Bench presses - both dumbbell and barbell - work the chest muscles but not always to the extent you would think.
Especially if your shoulders and triceps have a tendency to overpower the chest muscles.
This is where an exercise like a squeeze press would be a great addition to your workouts.
The chest muscles are worked when adduction takes place (the arm moves closer to the mid-line of the body).
By squeezing two dumbbells together it puts the chest in constant adduction throughout the exercise.
If you want a quick demo of how this would feel - place your hands together in front of you and squeeze them hard. You should feel your chest muscles kicking in.
These are one of my favourite triceps exercises as they force the triceps to do a lot more work than the equivalent dumbbell or barbell versions you see many people do.
At the top of the movement, a dumbbell or barbell would "sit" directly down onto the arms so the triceps would get a momentary rest.
Due to the position of the kettlebells, this means the weight is constantly engaging the triceps muscles to stop the arm bending.
Therefore working the muscles harder.
It's all too common to see people using momentum or half reps when bicep curling.
Partial reps can have a place in a workout.
However, if you're doing it all the time..
That's not partials, that's ego lifting.
The deadstop variation can be an ego killer if you're not used to it as a lighter than normal weight will be required.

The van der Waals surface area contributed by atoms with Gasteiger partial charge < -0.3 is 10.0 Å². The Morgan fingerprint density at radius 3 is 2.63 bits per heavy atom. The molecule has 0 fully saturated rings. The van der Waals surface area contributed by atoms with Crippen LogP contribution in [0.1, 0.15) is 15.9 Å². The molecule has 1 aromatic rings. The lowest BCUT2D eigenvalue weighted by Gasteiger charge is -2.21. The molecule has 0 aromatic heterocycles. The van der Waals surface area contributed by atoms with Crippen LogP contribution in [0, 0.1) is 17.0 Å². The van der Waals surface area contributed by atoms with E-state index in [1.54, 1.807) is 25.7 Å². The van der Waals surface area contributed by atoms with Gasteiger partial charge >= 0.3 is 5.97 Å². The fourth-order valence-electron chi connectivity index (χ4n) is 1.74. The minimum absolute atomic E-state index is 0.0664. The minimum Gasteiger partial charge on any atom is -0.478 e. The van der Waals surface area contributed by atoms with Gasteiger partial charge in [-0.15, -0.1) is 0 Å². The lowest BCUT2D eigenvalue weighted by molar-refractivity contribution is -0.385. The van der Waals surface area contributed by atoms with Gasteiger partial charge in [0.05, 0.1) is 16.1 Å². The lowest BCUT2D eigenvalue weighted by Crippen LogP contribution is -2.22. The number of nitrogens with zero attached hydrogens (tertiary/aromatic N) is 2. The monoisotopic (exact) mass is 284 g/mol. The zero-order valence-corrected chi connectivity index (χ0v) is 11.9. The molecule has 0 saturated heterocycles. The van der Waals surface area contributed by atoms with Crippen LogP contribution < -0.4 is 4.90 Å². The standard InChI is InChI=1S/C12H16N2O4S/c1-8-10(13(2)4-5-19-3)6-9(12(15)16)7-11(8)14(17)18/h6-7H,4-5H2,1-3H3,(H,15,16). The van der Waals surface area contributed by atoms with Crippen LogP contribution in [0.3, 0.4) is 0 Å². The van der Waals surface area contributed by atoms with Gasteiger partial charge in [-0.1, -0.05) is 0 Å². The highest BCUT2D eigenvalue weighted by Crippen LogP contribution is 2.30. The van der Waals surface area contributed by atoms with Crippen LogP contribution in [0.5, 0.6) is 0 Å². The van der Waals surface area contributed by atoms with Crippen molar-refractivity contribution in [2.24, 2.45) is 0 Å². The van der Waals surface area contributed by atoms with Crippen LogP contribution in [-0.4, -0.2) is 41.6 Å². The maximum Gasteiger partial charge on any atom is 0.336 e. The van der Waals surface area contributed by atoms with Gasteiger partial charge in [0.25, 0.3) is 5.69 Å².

However, I've seen people improve their arms by lifting that little bit lighter and going for a greater range of motion.
21's are traditionally done by performing the bottom half of a bicep curl (7 reps), then the top half (7 reps) and then the full reps (7).
This is a one way to switch it up to give the muscles a new stimulus:
You start by performing the full 7 reps first.
Then complete 7 half reps from the bottom.
Then finish off with 7 half reps to the top.
And whilst these are called "21's".... because of the 7,7,7 reps - there is no reason why they cannot be done with other rep schemes. For example, if you want to do 5, 5 and 5. Or 10, 10 and 10... there's nothing stopping you.
Not enough people do facepulls. Period.
Facepulls and their variations are in most of my client workouts because they are a great way to strengthen the upper back and rear shoulder muscles.
Which helps to undo some of the damage from sitting at desks, watching TV, too many pressing exercises in the gym, and general life which results in that rounded shoulder posture.
Whilst I'm demonstrating this exercise with resistance bands, you can also perform this on a cable machine using the rope attachment.
I generally recommend keeping the reps higher for these exercise. If the weight is too heavy, the focus shifts from the working muscles onto not letting the cable machine / bands face plant you into whatever they are attached to.
This is my, mostly, Personal Trainer musings and information which I hope you'll find helpful!